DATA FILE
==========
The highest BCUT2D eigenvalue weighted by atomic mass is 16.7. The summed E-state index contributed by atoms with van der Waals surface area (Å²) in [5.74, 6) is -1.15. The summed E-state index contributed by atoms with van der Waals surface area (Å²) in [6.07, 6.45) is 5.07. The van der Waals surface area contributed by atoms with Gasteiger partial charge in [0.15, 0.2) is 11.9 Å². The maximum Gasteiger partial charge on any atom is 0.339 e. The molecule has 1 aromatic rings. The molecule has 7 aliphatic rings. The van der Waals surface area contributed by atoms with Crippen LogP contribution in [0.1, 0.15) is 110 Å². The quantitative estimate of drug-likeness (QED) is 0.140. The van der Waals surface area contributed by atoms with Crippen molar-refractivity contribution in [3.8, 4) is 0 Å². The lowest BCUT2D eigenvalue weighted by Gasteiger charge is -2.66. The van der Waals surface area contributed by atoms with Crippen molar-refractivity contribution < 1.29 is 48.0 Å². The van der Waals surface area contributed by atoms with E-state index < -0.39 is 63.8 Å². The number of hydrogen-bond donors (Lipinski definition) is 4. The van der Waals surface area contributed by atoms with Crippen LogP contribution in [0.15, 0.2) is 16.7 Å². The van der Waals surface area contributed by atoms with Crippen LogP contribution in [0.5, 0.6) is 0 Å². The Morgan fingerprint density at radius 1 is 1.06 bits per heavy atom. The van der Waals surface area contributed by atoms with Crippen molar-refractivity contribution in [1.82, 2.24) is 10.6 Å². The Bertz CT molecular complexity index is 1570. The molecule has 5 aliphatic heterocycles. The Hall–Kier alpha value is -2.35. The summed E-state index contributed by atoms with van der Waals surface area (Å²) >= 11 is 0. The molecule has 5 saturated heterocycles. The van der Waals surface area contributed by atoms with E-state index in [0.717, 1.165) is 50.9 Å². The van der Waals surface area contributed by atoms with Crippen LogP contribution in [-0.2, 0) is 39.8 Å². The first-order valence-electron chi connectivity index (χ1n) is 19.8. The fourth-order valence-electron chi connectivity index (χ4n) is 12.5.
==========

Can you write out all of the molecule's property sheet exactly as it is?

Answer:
The highest BCUT2D eigenvalue weighted by atomic mass is 16.7. The summed E-state index contributed by atoms with van der Waals surface area (Å²) in [5.74, 6) is -1.15. The summed E-state index contributed by atoms with van der Waals surface area (Å²) in [6.07, 6.45) is 5.07. The van der Waals surface area contributed by atoms with Gasteiger partial charge in [0.15, 0.2) is 11.9 Å². The maximum Gasteiger partial charge on any atom is 0.339 e. The molecule has 1 aromatic rings. The molecule has 7 aliphatic rings. The van der Waals surface area contributed by atoms with Crippen LogP contribution in [0.1, 0.15) is 110 Å². The quantitative estimate of drug-likeness (QED) is 0.140. The van der Waals surface area contributed by atoms with Crippen molar-refractivity contribution in [3.8, 4) is 0 Å². The lowest BCUT2D eigenvalue weighted by Gasteiger charge is -2.66. The van der Waals surface area contributed by atoms with Crippen molar-refractivity contribution < 1.29 is 48.0 Å². The van der Waals surface area contributed by atoms with E-state index < -0.39 is 63.8 Å². The number of hydrogen-bond donors (Lipinski definition) is 4. The van der Waals surface area contributed by atoms with Crippen LogP contribution in [0.15, 0.2) is 16.7 Å². The van der Waals surface area contributed by atoms with Crippen LogP contribution in [0.5, 0.6) is 0 Å². The Morgan fingerprint density at radius 1 is 1.06 bits per heavy atom. The van der Waals surface area contributed by atoms with Crippen molar-refractivity contribution in [1.82, 2.24) is 10.6 Å². The Bertz CT molecular complexity index is 1570. The molecule has 5 aliphatic heterocycles. The Hall–Kier alpha value is -2.35. The summed E-state index contributed by atoms with van der Waals surface area (Å²) >= 11 is 0. The molecule has 5 saturated heterocycles. The van der Waals surface area contributed by atoms with E-state index in [0.717, 1.165) is 50.9 Å². The van der Waals surface area contributed by atoms with Crippen LogP contribution in [-0.2, 0) is 39.8 Å². The first-order valence-electron chi connectivity index (χ1n) is 19.8. The fourth-order valence-electron chi connectivity index (χ4n) is 12.5.